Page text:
Fla. training center offers responders real-life emergency scenarios
With cameras, microphones, speakers and motion detectors in every room, the building gives trainees the opportunity to go through detailed simulations
By Deborah Strange
The Gainesville Sun
GAINESVILLE, Fla. — The Kirkpatrick Center looks unassuming.
Home to Santa Fe College's Institute for Public Safety, it's a multi-story building on Northeast 39th Avenue with classrooms, offices and practice rooms.
Oh, and there's a bar behind the main building.
The Kirkpatrick Center is a training facility for law enforcement, emergency medical technicians, paramedics and other emergency responders. With cameras, microphones, speakers and motion detectors in every room except bathrooms, the building gives students and trainees the opportunity to go through detailed simulations and review their work.
Santa Fe President Jackson Sasser dedicated the building Friday after it underwent an $8 million renovation. He was joined by IPS director Tom Ackerman, U.S. Rep Ted Yoho, state Sen. Rob Bradley and state Reps. Chuck Clemons, Bobby Payne and Clovis Watson Jr.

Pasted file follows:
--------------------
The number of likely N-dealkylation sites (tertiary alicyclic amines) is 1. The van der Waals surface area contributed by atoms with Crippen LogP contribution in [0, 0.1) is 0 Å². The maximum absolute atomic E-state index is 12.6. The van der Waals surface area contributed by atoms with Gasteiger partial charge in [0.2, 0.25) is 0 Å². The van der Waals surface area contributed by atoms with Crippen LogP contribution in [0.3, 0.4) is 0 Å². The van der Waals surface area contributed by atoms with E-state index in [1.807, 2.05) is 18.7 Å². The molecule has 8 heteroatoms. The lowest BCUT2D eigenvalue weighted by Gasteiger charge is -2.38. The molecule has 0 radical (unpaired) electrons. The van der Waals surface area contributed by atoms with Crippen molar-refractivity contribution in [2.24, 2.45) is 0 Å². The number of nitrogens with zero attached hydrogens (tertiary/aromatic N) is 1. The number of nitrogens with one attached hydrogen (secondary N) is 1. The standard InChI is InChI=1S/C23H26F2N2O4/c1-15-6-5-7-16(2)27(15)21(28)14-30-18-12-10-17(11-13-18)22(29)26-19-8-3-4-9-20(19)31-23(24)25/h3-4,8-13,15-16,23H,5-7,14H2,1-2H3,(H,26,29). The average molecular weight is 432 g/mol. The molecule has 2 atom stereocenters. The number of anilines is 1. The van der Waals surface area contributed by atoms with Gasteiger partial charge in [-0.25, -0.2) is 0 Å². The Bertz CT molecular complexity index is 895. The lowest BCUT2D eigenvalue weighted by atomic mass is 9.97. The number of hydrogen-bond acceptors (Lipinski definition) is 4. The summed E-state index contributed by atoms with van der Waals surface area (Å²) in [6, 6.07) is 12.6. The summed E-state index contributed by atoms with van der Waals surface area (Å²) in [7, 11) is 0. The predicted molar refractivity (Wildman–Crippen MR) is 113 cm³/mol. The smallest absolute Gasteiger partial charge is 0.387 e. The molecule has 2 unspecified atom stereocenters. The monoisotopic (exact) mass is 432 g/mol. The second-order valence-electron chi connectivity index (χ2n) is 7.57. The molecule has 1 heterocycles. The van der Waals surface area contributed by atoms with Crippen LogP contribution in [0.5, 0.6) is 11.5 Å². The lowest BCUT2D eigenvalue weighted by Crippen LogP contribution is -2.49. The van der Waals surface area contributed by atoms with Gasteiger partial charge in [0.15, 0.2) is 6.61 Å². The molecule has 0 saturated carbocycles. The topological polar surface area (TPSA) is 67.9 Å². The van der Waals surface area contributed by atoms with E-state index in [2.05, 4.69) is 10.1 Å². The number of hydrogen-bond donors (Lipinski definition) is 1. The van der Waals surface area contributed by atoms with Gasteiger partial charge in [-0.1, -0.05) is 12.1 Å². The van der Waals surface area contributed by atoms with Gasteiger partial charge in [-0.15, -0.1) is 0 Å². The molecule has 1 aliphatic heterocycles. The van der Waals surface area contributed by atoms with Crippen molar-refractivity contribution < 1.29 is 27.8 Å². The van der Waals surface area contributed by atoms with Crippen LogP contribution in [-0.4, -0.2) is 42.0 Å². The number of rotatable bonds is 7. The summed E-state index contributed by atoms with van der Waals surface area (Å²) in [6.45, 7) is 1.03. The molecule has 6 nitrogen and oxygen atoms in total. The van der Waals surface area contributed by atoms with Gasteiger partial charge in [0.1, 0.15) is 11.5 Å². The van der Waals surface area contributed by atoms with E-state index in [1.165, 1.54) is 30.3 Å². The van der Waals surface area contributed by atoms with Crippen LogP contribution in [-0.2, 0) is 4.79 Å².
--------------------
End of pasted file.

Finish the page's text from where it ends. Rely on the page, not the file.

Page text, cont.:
The "Main Street" area includes a house and a bar to put students in lifelike scenarios replicating bar fights, medical emergencies and domestic violence incidents. There are clothes hanging in the home's closets, and there are tables and stools in the bar.
"When they get out in the field, they will have been there and done that," Ackerman said in an interview.
After the dedication ceremony, students engaged in an active-shooter scenario that involved blasts, explosions and sirens.
The renovation added 24,000 square feet to the facility and embedded new technology throughout the building. It's also expanded the number of students who can participate in IPA programs.
The building has a control room with tall columns of black boxes with dozens of blue wires connecting them. A large screen shows camera footage throughout the building. Instructors can set up types of scenarios for students, throwing in surprises to keep them on their toes.
Victor Diaz, a law enforcement student who's been working at the center for five months, said the facility is "the best experience" a trainee could get.
While his favorite part of the law enforcement training program is the instructors, he said the scenarios have been invaluable.
Ackerman said the center could replicate nearly any situation that makes the news, including shootings and other attacks.
"Facilities like this should be everywhere," he said during the ceremony. "This is what the future looks like."
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